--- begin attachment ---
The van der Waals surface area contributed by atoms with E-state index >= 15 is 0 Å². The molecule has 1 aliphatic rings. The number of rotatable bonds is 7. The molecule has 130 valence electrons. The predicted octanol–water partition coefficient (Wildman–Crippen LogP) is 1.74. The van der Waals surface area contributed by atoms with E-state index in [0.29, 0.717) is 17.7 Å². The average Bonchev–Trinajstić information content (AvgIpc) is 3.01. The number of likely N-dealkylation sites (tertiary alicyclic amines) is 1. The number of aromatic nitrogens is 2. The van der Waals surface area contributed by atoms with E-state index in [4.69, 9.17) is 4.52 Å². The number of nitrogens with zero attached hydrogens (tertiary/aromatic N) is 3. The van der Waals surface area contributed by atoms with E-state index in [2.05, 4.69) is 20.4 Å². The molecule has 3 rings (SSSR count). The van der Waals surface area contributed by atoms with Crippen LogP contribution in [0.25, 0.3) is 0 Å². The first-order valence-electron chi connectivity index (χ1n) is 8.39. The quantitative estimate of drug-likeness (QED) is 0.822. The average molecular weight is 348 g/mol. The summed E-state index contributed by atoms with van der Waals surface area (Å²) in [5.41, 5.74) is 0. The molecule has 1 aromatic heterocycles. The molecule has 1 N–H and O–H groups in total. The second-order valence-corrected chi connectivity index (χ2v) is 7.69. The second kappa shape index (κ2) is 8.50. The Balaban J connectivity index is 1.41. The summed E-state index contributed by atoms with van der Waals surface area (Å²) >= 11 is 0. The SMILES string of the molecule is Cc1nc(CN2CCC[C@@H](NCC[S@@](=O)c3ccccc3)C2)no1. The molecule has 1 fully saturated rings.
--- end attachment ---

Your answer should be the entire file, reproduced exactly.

The van der Waals surface area contributed by atoms with E-state index >= 15 is 0 Å². The molecule has 1 aliphatic rings. The number of rotatable bonds is 7. The molecule has 130 valence electrons. The predicted octanol–water partition coefficient (Wildman–Crippen LogP) is 1.74. The van der Waals surface area contributed by atoms with E-state index in [0.29, 0.717) is 17.7 Å². The average Bonchev–Trinajstić information content (AvgIpc) is 3.01. The number of likely N-dealkylation sites (tertiary alicyclic amines) is 1. The number of aromatic nitrogens is 2. The van der Waals surface area contributed by atoms with E-state index in [4.69, 9.17) is 4.52 Å². The number of nitrogens with zero attached hydrogens (tertiary/aromatic N) is 3. The van der Waals surface area contributed by atoms with E-state index in [2.05, 4.69) is 20.4 Å². The molecule has 3 rings (SSSR count). The van der Waals surface area contributed by atoms with Crippen LogP contribution in [0.25, 0.3) is 0 Å². The first-order valence-electron chi connectivity index (χ1n) is 8.39. The quantitative estimate of drug-likeness (QED) is 0.822. The average molecular weight is 348 g/mol. The summed E-state index contributed by atoms with van der Waals surface area (Å²) in [5.41, 5.74) is 0. The molecule has 1 aromatic heterocycles. The molecule has 1 N–H and O–H groups in total. The second-order valence-corrected chi connectivity index (χ2v) is 7.69. The second kappa shape index (κ2) is 8.50. The Balaban J connectivity index is 1.41. The summed E-state index contributed by atoms with van der Waals surface area (Å²) >= 11 is 0. The SMILES string of the molecule is Cc1nc(CN2CCC[C@@H](NCC[S@@](=O)c3ccccc3)C2)no1. The molecule has 1 fully saturated rings.